Google Fonts is one of the most popular services when it comes to adding custom fonts to websites. In fact, most of our Ghost Themes are using Google fonts.

In this post I will show you how we setup this service without effecting site performance.

Choose the Font

At the moment of writing this article Google offers 991 Fonts through their service, you have the possibility to filter by:

  • Categories (Serif, Sans Serif, Display, Handwriting, Mono space)
  • Language (if you want to support language with special characters)
  • Font Properties (thickness, slant, width)
  • Variable Fonts

Variable Fonts can significantly reduce the size of your font files and make it possible for one font file to behave like multiple fonts, allowing you to adjust the weight, width and slant of type as you work. For more about Variable Fonts you can read this guide.

After you have selected the font with all the variants, weights and styles, in the Selected Family section you can press Embed and there you should find the code for embedding.

Google Fonts Embed
Google Fonts Embed

For Roboto with font weights 400, 500, 700 normal and italic the code looks like this:

<link href=",wght@0,400;0,500;0,700;1,400;1,500;1,700&display=swap" rel="stylesheet">

Besides the weight and style of the font, there is one additional property in the link, the display=swap. Font-display currently supports the following range of values auto | block | swap | fallback | optional.

  • auto - uses the browser default
  • block - font face has a short block period and an infinite swap period, meaning text is invisible at first (if font is not loaded) and swapped after. This value should only be used if rendering text in a particular typeface is required for the page to be useable.
  • swap - font face has a zero second block period and an infinite swap period meaning the browser draws text immediately with a fallback if the font face isn’t loaded, but swaps the font face in as soon as it loads.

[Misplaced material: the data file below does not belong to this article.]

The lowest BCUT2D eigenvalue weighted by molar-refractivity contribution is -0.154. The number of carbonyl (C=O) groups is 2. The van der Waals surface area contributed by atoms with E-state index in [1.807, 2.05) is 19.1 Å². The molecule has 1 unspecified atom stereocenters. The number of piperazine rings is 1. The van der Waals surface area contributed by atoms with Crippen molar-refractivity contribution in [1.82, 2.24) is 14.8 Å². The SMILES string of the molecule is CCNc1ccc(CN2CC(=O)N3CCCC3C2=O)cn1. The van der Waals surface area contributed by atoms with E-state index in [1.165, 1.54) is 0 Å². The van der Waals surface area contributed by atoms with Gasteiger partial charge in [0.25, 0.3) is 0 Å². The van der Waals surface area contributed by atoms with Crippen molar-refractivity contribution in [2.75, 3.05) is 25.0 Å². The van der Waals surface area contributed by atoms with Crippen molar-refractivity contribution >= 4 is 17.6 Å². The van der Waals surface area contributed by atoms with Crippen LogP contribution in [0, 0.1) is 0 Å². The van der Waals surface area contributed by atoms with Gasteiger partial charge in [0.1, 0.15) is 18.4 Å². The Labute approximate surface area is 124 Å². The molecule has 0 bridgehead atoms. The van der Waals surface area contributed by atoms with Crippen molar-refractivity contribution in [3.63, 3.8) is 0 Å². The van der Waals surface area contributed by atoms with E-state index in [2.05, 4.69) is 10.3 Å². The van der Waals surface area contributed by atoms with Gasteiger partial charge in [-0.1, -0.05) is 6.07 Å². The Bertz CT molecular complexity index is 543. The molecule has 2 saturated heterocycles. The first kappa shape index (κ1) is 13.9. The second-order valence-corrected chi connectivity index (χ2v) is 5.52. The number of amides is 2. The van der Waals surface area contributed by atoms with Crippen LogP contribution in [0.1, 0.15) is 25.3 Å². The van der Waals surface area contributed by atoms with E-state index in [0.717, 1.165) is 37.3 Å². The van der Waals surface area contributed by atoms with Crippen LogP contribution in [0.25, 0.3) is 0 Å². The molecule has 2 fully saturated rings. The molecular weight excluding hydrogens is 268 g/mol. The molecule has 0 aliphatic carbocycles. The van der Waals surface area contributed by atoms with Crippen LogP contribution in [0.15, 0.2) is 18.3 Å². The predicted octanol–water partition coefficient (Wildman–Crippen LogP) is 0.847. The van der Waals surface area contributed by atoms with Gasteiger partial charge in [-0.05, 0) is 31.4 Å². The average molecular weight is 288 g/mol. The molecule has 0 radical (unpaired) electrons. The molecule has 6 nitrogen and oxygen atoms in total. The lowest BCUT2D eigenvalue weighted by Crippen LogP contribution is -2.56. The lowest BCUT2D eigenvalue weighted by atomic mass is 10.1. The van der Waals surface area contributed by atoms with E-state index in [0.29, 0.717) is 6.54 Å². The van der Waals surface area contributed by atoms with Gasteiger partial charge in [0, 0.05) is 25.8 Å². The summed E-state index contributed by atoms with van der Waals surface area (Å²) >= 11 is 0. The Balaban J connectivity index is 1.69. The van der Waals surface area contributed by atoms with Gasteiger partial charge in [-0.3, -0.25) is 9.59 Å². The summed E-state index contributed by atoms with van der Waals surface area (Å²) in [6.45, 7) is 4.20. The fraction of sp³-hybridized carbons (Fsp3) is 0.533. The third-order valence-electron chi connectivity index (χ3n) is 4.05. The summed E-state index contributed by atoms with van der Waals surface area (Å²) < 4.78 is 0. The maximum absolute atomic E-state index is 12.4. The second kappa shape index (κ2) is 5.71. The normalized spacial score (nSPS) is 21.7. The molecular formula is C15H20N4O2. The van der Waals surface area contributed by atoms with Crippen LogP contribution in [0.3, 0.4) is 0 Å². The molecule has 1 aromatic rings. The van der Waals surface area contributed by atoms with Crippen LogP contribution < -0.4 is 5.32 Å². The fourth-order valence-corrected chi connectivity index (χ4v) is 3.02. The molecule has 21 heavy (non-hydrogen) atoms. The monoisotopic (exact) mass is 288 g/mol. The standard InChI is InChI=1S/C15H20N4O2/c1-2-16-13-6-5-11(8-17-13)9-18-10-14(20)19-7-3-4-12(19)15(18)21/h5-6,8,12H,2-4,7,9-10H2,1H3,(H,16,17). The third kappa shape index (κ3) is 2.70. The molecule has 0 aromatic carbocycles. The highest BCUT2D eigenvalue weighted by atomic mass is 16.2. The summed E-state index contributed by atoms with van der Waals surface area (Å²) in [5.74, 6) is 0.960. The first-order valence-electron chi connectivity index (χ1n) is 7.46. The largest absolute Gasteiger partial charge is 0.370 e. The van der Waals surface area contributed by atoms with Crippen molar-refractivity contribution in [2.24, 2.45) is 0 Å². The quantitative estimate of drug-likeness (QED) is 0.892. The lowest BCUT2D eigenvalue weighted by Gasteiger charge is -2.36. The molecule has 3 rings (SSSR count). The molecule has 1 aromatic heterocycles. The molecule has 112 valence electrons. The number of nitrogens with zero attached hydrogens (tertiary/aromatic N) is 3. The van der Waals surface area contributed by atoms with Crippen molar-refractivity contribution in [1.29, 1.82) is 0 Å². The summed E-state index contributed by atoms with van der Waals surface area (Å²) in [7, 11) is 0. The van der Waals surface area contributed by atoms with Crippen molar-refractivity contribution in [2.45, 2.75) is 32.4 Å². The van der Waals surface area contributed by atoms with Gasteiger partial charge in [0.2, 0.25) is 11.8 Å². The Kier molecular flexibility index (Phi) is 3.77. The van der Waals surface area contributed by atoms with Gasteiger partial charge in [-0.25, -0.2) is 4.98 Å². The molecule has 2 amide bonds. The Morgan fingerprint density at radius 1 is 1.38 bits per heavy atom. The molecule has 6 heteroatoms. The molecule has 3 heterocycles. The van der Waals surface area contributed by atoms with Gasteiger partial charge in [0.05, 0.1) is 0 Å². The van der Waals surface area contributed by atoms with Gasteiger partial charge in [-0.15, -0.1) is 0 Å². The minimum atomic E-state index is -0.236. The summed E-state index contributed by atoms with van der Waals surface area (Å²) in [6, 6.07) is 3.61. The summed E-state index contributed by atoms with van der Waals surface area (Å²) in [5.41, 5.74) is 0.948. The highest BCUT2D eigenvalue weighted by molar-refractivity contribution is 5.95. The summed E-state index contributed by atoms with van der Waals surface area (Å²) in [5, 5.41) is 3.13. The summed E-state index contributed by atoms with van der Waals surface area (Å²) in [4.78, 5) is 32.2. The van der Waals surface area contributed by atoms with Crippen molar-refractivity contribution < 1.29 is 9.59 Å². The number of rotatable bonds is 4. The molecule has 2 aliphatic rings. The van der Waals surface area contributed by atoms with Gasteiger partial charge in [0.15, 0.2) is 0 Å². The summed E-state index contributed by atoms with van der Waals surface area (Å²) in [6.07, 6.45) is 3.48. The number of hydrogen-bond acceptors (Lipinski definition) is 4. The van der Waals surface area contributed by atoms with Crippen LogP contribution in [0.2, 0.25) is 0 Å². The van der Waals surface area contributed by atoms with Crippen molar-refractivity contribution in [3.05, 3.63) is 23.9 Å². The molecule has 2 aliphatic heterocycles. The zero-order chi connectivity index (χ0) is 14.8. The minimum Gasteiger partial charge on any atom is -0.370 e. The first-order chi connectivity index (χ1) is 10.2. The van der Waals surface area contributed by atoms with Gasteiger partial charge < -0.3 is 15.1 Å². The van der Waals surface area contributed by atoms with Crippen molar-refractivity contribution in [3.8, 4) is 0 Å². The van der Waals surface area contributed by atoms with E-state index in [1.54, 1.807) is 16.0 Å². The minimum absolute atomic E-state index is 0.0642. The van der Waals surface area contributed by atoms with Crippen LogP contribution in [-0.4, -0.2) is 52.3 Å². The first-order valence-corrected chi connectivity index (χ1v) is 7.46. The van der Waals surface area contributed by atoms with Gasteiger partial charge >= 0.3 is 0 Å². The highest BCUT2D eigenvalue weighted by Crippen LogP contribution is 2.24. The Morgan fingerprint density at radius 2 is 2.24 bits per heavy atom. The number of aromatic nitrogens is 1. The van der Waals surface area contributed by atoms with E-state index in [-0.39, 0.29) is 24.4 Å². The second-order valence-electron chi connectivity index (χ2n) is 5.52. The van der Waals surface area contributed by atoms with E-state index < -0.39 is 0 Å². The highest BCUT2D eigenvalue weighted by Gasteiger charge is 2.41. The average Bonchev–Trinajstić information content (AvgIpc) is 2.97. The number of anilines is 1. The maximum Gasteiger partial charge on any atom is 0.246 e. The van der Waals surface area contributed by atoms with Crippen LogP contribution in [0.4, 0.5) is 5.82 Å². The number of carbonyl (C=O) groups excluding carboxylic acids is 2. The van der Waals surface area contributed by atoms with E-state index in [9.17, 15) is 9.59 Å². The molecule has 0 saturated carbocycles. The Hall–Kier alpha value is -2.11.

• fallback - gives the font face an extremely small block period and a short swap period, meaning the font face is rendered with a fallback at first if it’s not loaded, but the font is swapped as soon as it loads.
  • optional - gives the font face an extremely small block period and a zero second swap period

So the display=swap makes sure the text is displayed even if the font is not loaded (using a fallback) but as soon as your font is loaded it's swapped. Using this you will not effect performance but at the same time you will avoid issues such as "Ensure text remains visible during webfont load” that happens if you use the block property.

Ghost Head

Now that we have the embed code, we have to place that in the code. With Ghost CMS this is possible in two ways, we can place it in the default.hbs file of the Ghost Theme or adding it in Ghost Admin, in the Code Injections section.

In the default.hbs the font link should be added within the <head> </head> section:

  <!-- Other tags... -->
  <link href=",wght@0,400;0,500;0,700;1,400;1,500;1,700&display=swap" rel="stylesheet">

This is the standard way of doing it, but we can improve this a bit by preloading webfont resources. This is where <link rel="preload"> web platform feature comes in.

<link rel="preload"> serves as a "hint" to the browser that a given resource is going to be needed soon and it will trigger a request for the Webfont early in the critical rendering path, without having to wait for the CSSOM to be created.

Taking this into account the embed code should look like this:

  <!-- Other tags... -->
  <link rel="preload" href=",wght@0,400;0,500;0,700;1,400;1,500;1,700&display=swap" as="font" onload="this.onload=null;this.rel='stylesheet'">

    <link rel="stylesheet" href=",wght@0,400;0,500;0,700;1,400;1,500;1,700&display=swap">

First the tag for preloading is added, as well as the onload event, which means that as soon as this is loaded add the rel="stylesheet" to the link in order for the font to be usable.

The noscript tag is a fallback in case Javascript is not available or disabled by the user.

Setup CSS

Now that the font is ready and it is linked, we just have to use it. For this we need to adapt the CSS of the Ghost Theme.

We usually use CSS properties to set Fonts (as well as other things). Global css properties can be defined like this:

:root {
  --font-family-sans: 'Roboto', Arial, sans-serif;

With this property defined you can set it for your elements. To set it as the default font for the whole website:

html, body {
  font-family: var(--font-family-sans);

Unless you have some more specific CSS, other elements will inherit this setting, and will use the fonts.

Your Ghost Theme should now have your selected Google Fonts. I hope you find this helpful.

If you are worried about GDPR and prefer to self-host your fonts check out our guide about self-hosting Google Fonts in Ghost Themes.